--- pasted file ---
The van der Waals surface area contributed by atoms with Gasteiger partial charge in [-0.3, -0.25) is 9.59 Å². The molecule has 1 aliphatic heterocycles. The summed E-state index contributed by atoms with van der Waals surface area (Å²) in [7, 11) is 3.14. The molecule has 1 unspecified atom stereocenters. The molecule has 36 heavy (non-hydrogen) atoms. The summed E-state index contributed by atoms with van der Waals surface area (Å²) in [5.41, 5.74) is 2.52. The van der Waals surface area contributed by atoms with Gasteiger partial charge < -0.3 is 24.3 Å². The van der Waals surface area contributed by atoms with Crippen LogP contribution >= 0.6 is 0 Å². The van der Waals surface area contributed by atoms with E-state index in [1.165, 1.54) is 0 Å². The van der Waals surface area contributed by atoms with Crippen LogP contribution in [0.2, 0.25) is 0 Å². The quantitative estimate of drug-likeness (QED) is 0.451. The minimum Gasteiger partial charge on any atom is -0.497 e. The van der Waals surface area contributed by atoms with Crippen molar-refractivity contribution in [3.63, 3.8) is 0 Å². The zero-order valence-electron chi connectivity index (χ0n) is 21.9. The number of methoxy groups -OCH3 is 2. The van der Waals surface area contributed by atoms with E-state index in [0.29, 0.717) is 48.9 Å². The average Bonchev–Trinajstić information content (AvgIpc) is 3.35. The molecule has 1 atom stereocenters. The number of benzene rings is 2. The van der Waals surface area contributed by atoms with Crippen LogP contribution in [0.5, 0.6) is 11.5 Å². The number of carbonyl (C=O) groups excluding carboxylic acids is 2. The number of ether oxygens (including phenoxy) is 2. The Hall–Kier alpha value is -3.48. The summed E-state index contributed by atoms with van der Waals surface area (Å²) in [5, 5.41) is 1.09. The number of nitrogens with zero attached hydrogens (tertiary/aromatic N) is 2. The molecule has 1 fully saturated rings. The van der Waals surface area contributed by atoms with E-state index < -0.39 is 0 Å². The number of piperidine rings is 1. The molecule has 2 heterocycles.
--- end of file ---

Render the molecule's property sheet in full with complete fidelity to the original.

The van der Waals surface area contributed by atoms with Gasteiger partial charge in [-0.3, -0.25) is 9.59 Å². The molecule has 1 aliphatic heterocycles. The summed E-state index contributed by atoms with van der Waals surface area (Å²) in [7, 11) is 3.14. The molecule has 1 unspecified atom stereocenters. The molecule has 36 heavy (non-hydrogen) atoms. The summed E-state index contributed by atoms with van der Waals surface area (Å²) in [5.41, 5.74) is 2.52. The van der Waals surface area contributed by atoms with Gasteiger partial charge < -0.3 is 24.3 Å². The van der Waals surface area contributed by atoms with Crippen LogP contribution >= 0.6 is 0 Å². The van der Waals surface area contributed by atoms with E-state index in [1.165, 1.54) is 0 Å². The van der Waals surface area contributed by atoms with Crippen LogP contribution in [0.2, 0.25) is 0 Å². The quantitative estimate of drug-likeness (QED) is 0.451. The minimum Gasteiger partial charge on any atom is -0.497 e. The van der Waals surface area contributed by atoms with Crippen molar-refractivity contribution in [3.63, 3.8) is 0 Å². The zero-order valence-electron chi connectivity index (χ0n) is 21.9. The number of methoxy groups -OCH3 is 2. The van der Waals surface area contributed by atoms with E-state index in [0.29, 0.717) is 48.9 Å². The average Bonchev–Trinajstić information content (AvgIpc) is 3.35. The molecule has 1 atom stereocenters. The number of benzene rings is 2. The van der Waals surface area contributed by atoms with Crippen LogP contribution in [0.5, 0.6) is 11.5 Å². The number of carbonyl (C=O) groups excluding carboxylic acids is 2. The number of ether oxygens (including phenoxy) is 2. The Hall–Kier alpha value is -3.48. The summed E-state index contributed by atoms with van der Waals surface area (Å²) in [5, 5.41) is 1.09. The number of nitrogens with zero attached hydrogens (tertiary/aromatic N) is 2. The molecule has 1 fully saturated rings. The van der Waals surface area contributed by atoms with E-state index < -0.39 is 0 Å². The number of piperidine rings is 1. The molecule has 2 heterocycles.